I am being sued for defaulting on an auto loan

Wage garnishments are payments withheld from an employee's earnings to repay a debt. Creditors generally must go to court and receive a court order to garnish your wages, although the IRS and other state collection agencies may have the right to levy your wages for unpaid taxes through administrative garnishment procedures.

Recently on our forum a user asked the following question, "I am being sued for defaulting on an auto loan in 2011. I already have about 22% of my gross pay being garnished for alimony/child support interest arrears. Can I be garnished for the auto loan as well?"

Federal Law and wage garnishments

Wages garnishments are controlled at the state and federal level. First, let's discuss federal regulations. Title III of the Consumer Credit Protection Act limits the amount of an employee's earnings that may be garnished each pay period. It applies in all 50 states, including District of Columbia, and all U.S. territories and possessions. It is administered by the Wage and Hour Division of the U.S. Department of Labor's Employment Standards Administration.

Federal law restrictions for wage garnishments

Assuming you live in a state which allows wage garnishments for car debts (exceptions are discussed below), if your wages are already garnished for child support you may also have them garnished for car loan debts, but there are limits to the amount the employer can deduct.

For instance, garnishments are based on your disposable earnings (the amount after deductions have been made for federal, state, and local taxes, the employee's share of State Unemployment Insurance and Social Security). If the deduction is not required by law, (health insurance or charitable donations) the amount is not subtracted from gross earnings to calculate disposable income.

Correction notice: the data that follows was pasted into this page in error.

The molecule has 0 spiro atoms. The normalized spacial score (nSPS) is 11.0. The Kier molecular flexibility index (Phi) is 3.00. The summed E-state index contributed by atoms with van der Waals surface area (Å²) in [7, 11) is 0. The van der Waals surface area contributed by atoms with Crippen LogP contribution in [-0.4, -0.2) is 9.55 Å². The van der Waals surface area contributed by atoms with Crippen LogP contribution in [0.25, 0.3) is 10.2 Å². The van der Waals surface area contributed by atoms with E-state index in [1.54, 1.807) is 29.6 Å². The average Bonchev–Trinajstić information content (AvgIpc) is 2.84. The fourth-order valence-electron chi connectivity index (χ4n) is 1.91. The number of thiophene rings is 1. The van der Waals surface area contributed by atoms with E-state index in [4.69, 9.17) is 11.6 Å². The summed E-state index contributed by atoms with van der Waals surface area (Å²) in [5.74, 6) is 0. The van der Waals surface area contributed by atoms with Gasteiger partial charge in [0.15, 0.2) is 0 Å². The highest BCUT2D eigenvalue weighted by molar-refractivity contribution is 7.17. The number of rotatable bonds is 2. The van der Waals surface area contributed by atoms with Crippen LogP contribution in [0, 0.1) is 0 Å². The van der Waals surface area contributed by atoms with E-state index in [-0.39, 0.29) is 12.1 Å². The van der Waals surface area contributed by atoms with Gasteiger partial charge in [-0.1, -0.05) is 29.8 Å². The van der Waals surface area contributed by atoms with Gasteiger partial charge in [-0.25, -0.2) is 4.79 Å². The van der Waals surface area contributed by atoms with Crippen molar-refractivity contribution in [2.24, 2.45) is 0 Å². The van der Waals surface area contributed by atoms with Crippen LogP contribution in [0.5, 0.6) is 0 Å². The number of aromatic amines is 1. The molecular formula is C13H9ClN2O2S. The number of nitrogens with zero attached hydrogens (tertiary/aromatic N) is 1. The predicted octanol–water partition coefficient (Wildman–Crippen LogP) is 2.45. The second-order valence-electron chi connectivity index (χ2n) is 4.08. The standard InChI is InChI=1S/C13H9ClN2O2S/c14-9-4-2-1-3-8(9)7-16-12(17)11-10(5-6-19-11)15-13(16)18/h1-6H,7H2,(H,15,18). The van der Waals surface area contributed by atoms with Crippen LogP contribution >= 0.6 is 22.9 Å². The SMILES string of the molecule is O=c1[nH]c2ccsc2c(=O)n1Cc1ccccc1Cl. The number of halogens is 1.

Under the law there is a maximum which can be deducted each pay period from your disposable income. According to the Department of Labor, "For ordinary garnishments (i.e., those not for support, bankruptcy, or any state or federal tax), the weekly amount may not exceed the lesser of two figures: 25 percent of the employee's disposable earnings, or the amount by which an employee's disposable earnings are greater than 30 times the federal minimum wage (currently $7.25 an hour)."

The following example is also provided by the Department of Labor:

For example if your disposable earnings were $217.50 ($7.25× 30) or less, there can be no garnishment. If disposable earnings are more than $217.50 but less than $290.00 ($7.25× 40), the amount above $217.50 can be garnished. A maximum of 25 percent can be garnished, if disposable income earnings are $290.00 or more.

States which do not allow wage garnishments

North and South Carolina, Pennsylvania and Texas do not allow wage garnishments except for taxes, child support, Federal student loans, court-ordered fines or restitution for debt incurred by a criminal act. North Carolina has some exceptions if the court order comes from another state, but it cannot violate the North Carolina Wage and Hour Act by obeying that order. So most likely if you live in one of those states your wages will not be allowed to be garnished for a car loan.

If you do not live in one of those states, however, you may have an additional garnishment but only to the maximum allowed under federal law.

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